Two journalists and a number of opponents have been released on conditions after appearing in B.C. Supreme Court in Prince George today after being detained by the RCMP last week.
The arrests occurred amid rising tensions surrounding the 670-kilometre natural gas pipeline in northern B.C.
RCMP have been moving in recent days to enforce an injunction against protesters who have set up blockades along the roads leading to Coastal GasLink pipeline project, which is opposed by the Wet'suwet'en hereditary chiefs and other groups.
Those arrested include Molly Wickham also known as Sleydo’, a wing chief in Cas Yikh house of the Gidimt’en clan along with Jocey Alec, daughter of Hereditary Dinï ze’ (Chief) Woos, and 13 others, including two journalists - Amber Bracken and documentarian Michael Toledano.
Sleydo’s partner Cody Merriman was the first to be released pending a trial date for Feb. 14, 2022.
Justice Marguerite Church agreed also agreed to release the journalists’ Bracken and Toledano from custody after they agreed to comply with the terms of the injunction including not entering into the exclusion zone.
Bracken’s lawyer David Sutherland argued against the company’s lawyer that neither of the journalists had identified themselves as press.
Their arrests have also been condemned by the Canadian Association of Journalists and BC-based journalism outlet The Narwhal, which said Bracken was reporting for them when she was taken into custody.
The president of the Canadian Association of Journalists said in an open letter to RCMP that he was "very concerned" about recent accounts of police interference with journalists reporting from Wet'suwet'en territory.
A crowd of about 50 supporters gathered on the steps of courthouse with drums and signs in solidarity with those who were detained.
“I’m incredibly frustrated, exhausted this particular fight for the Wet’suwet’en has been going on for over 10 years,” said Sleydo’s sister, Jennifer Wickham, in front of the courthouse.
“The fact that the RCMP are clearing the road for costal gas link and trying to evict Wet’suwet’en people from their own lands, frustrating is an understatement.”
The opponents were arrested at a pipeline drill site near the Wedzin Kwa (Morice) River.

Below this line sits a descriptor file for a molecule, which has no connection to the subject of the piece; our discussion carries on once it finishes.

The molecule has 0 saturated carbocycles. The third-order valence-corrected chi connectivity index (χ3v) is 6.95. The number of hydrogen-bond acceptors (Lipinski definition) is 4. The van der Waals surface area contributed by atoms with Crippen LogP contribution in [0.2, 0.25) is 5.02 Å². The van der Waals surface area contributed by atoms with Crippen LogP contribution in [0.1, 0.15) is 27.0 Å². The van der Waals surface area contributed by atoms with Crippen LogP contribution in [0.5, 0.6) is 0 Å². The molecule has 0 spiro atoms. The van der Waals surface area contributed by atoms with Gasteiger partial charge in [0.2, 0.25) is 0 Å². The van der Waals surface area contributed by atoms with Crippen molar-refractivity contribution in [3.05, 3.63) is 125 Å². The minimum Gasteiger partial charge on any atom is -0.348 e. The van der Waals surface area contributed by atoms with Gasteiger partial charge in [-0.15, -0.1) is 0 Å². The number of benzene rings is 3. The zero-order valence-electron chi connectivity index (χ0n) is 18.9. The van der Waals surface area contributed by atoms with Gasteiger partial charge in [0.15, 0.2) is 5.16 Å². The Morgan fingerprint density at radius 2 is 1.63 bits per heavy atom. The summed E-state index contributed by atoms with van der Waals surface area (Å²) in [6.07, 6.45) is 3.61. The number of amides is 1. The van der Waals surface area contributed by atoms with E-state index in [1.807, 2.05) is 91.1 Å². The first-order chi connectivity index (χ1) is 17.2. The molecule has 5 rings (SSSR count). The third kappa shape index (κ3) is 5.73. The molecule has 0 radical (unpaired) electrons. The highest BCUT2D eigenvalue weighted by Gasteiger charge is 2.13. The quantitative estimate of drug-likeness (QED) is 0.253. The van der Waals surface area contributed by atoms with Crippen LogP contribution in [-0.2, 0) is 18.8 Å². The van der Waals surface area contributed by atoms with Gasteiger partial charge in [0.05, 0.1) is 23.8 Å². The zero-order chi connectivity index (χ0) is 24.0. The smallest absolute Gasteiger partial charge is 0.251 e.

Gidimt’en land defenders and supporters first occupied the drill site on Sept. 25, 2021, to prevent the company from drilling under the river.
The Coastal GasLink pipeline, owned by TC Energy, would cross 190 kilometres of unceded Wet’suwet’en territory, connecting natural gas sources in the province’s northeast with the LNG Canada facility currently under construction in Kitimat.
Wet’suwet’en hereditary chiefs, and their supporters, have voiced their opposition to any pipeline construction on the territory for over ten years.
“My sister and all of the land defenders are doing what is right, and we know that upholding Wet’suwet’en law and protecting our children and their ability to be Wet’suwet’en is under attack right now,” said Whickam.
“Wet’suwet’en law, our way of being, upholding our responsibilities as Indigenous people on this land is under attack right now.”
In December of 2019, a court issued an injunction against blockaders, giving RCMP officers authorization to make dozens of arrests last year, when land defenders blockaded the road and prevented work by the pipeline company and contractors.
The recent November blockades which halted CGL plans to drill at the Wedzkin Kwa River stranded about 500 CGL employees for three days leaving them at risk for running out of supplies.
The natural gas pipeline project is more than half finished with almost all of the route cleared and 200 kilometres of pipeline installed so far, the company has said.
Further bail hearings are set to continue tomorrow at 9 a.m. for the remaining individuals who have been arrested.
- with files from the Canadian Press